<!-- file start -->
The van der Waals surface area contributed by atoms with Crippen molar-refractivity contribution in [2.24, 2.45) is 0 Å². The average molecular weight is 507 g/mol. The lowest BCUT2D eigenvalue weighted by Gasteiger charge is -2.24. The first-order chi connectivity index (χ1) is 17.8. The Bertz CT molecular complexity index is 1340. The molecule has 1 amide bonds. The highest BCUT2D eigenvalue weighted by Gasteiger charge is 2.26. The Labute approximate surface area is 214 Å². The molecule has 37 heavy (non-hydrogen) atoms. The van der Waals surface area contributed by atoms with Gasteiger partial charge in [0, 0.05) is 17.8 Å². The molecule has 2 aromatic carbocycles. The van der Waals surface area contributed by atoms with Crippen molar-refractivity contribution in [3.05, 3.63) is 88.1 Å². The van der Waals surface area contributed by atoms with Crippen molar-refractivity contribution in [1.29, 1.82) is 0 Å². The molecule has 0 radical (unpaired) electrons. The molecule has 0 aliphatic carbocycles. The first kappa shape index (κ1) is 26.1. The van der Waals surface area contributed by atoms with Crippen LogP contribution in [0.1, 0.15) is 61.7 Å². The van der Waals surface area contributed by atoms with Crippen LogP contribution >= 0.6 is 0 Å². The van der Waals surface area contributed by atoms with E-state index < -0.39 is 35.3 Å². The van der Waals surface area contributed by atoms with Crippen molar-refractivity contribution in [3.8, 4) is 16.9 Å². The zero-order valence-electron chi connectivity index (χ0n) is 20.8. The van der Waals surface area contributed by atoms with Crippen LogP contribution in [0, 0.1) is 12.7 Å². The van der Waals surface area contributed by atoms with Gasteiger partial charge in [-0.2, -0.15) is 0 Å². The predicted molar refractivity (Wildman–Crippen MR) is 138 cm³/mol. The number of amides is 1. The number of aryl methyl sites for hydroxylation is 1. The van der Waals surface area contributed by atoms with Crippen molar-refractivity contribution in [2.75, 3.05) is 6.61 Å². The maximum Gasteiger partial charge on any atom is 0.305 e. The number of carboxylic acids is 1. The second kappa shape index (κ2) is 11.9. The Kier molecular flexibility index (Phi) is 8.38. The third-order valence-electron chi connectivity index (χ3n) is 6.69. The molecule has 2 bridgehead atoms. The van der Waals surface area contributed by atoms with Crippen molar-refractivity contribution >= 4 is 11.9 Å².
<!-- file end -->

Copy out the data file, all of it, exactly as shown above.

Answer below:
The van der Waals surface area contributed by atoms with Crippen molar-refractivity contribution in [2.24, 2.45) is 0 Å². The average molecular weight is 507 g/mol. The lowest BCUT2D eigenvalue weighted by Gasteiger charge is -2.24. The first-order chi connectivity index (χ1) is 17.8. The Bertz CT molecular complexity index is 1340. The molecule has 1 amide bonds. The highest BCUT2D eigenvalue weighted by Gasteiger charge is 2.26. The Labute approximate surface area is 214 Å². The molecule has 37 heavy (non-hydrogen) atoms. The van der Waals surface area contributed by atoms with Gasteiger partial charge in [0, 0.05) is 17.8 Å². The molecule has 2 aromatic carbocycles. The van der Waals surface area contributed by atoms with Crippen molar-refractivity contribution in [3.05, 3.63) is 88.1 Å². The van der Waals surface area contributed by atoms with Crippen molar-refractivity contribution in [1.29, 1.82) is 0 Å². The molecule has 0 radical (unpaired) electrons. The molecule has 0 aliphatic carbocycles. The first kappa shape index (κ1) is 26.1. The van der Waals surface area contributed by atoms with Crippen LogP contribution in [0.1, 0.15) is 61.7 Å². The van der Waals surface area contributed by atoms with Crippen LogP contribution >= 0.6 is 0 Å². The van der Waals surface area contributed by atoms with E-state index < -0.39 is 35.3 Å². The van der Waals surface area contributed by atoms with Crippen molar-refractivity contribution in [3.8, 4) is 16.9 Å². The zero-order valence-electron chi connectivity index (χ0n) is 20.8. The van der Waals surface area contributed by atoms with Crippen LogP contribution in [0, 0.1) is 12.7 Å². The van der Waals surface area contributed by atoms with Gasteiger partial charge in [-0.2, -0.15) is 0 Å². The predicted molar refractivity (Wildman–Crippen MR) is 138 cm³/mol. The number of amides is 1. The number of aryl methyl sites for hydroxylation is 1. The van der Waals surface area contributed by atoms with Crippen molar-refractivity contribution in [2.75, 3.05) is 6.61 Å². The maximum Gasteiger partial charge on any atom is 0.305 e. The number of carboxylic acids is 1. The second kappa shape index (κ2) is 11.9. The Kier molecular flexibility index (Phi) is 8.38. The third-order valence-electron chi connectivity index (χ3n) is 6.69. The molecule has 2 bridgehead atoms. The van der Waals surface area contributed by atoms with Crippen molar-refractivity contribution >= 4 is 11.9 Å².